This Friday, close to 13,000 students in the Republic of Ireland are set to take higher level maths in the Leaving Certificate, the state exams for 17-18 year old school leavers. That’s the highest number for two decades, and a 25% increase on last year’s all-time low of 10,400 who registered to sit the higher level exams. Typically, only about 80% of those show up for the higher level paper on the day–last year just 8,200 did–the rest playing safe and switching at the last minute to the ordinary level exams.
In 2011, a little over 55,000 Irish students overall, in a country with a population of 4.6 million, sat the Leaving Certificate in their final days of secondary education. This year, just under 54,000 school leavers are taking the Leaving, as it’s known. I hope they’ve studied hard, and wish them every success!
This year’s big increase in those going for the higher level papers is not a random event: for a 4-year trial period, those who achieve a grade D3 or better on the higher level maths exams will get 25 bonus points towards their all-important CAO, which determines what university they get admitted to. It’s all part of a government initiative to reverse a perceived decline in maths performance of the nation’s youth.
It’s also, in part, a throwback to a system that was in place when I took the Leaving Cert many moons ago; in those days we got “double points” (the exact number depending on how well you did) for Honours Maths at a time when there were two levels, Pass or Honours. You had to pass one of these to enter university. Failing Honours — even though you might have passed Pass had you taken it — would keep you from moving on to third level education. Today, it’s not that different for those who are nervous about their chances, and it explains now, as then, why many of those who plan to sit the Honours or higher level examination papers settle on the day for the safer Pass/General/Ordinary level papers: it’s less risky.
Now, thanks to Project Maths, there are actually three streams/levels, and the situation above has been adjusted a little.
Last year’s Higher Level papers generated some controversy: even before they were unveiled, there were concerns about the decline in numbers already alluded to.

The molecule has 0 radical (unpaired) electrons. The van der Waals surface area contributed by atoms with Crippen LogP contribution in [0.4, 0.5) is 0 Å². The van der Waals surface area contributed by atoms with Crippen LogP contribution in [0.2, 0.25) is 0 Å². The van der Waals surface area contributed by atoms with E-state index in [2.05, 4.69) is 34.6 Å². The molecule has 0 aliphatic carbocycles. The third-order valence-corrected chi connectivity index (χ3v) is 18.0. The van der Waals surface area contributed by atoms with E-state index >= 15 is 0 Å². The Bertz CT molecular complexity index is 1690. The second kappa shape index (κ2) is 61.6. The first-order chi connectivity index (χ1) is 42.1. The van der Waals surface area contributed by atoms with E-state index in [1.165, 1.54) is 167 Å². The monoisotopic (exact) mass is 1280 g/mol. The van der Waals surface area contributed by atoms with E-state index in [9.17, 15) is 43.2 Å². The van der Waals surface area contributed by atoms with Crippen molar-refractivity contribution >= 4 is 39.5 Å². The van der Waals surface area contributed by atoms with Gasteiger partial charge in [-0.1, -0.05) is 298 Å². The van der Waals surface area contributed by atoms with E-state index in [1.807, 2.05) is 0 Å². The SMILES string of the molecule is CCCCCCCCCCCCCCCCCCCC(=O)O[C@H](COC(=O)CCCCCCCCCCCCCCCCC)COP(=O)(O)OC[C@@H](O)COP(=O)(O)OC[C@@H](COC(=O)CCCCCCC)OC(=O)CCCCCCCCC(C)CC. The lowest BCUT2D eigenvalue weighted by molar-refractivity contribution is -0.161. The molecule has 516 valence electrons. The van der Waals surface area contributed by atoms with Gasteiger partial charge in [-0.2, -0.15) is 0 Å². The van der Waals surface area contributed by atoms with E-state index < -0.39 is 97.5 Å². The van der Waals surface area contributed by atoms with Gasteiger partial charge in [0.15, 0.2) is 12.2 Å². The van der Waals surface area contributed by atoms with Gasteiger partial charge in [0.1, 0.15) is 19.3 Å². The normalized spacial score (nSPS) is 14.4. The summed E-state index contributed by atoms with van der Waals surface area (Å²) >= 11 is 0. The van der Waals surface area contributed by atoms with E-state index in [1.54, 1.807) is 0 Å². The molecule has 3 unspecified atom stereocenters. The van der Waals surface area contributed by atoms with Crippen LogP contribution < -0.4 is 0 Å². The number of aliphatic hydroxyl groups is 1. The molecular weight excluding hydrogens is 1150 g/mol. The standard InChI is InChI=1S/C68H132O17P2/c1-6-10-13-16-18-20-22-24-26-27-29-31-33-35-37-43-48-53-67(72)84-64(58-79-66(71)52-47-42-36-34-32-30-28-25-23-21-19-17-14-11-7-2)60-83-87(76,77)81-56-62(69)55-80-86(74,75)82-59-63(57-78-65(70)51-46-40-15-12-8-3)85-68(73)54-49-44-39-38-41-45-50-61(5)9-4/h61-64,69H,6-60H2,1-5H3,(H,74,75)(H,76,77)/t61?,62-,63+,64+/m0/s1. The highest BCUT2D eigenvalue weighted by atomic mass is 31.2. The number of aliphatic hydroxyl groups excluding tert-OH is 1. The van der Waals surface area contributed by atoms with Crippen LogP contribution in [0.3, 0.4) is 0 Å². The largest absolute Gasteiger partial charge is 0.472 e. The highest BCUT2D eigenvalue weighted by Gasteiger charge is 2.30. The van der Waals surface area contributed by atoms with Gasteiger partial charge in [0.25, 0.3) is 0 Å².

See the papers for yourself: Paper 1 and Paper 2 are available online. Solutions — and plenty of lively student commentary — are also online if you poke around.
Question 9.c on paper two is curiously “self-reflective” (from the point of view of student populations). It starts:
“The mean percentage mark for candidates in the 2010 Leaving Certificate Higher Level Mathematics examination was 67·0%, with a standard deviation of 10·4%. The suggestion that candidates who appealed their results have, on average, similar results to all other candidates, is being investigated….”
It is believed that these papers are the work of one person who has been writing them for a number of years and that, unlike end of year university examination papers in Ireland (and the UK), there are no external examiners who must approve them months ahead of time.
Regardless, a system such as this ensures that one has some idea of what incoming university students know about mathematics. Every single one of them has had 12 years of maths without a break. It simply isn’t optional. And there are no remedial courses such as precalculus, trigonometry or “college algebra” at the third level.
Furthermore, just as in my day, even the pass/general/ordinary level students have to do differential and integral calculus. Here are the 2010 papers to demonstrate that all Irish school leavers know some calculus:
Ordinary Level Paper 1 from 2010
Ordinary Level Paper 2 from 2010 (note Simpson’s rule!)
This is all in stark contrast to the situation in the USA, where I currently live and teach. There, there is essentially no guaranteed minimum level in mathematics that one can expect an incoming university student to have achieved. Some have not taken mathematics for several years before they show up at the gates of third level institutions. As might be expected, that leads to all sorts of issues. But that’s a topic for another day.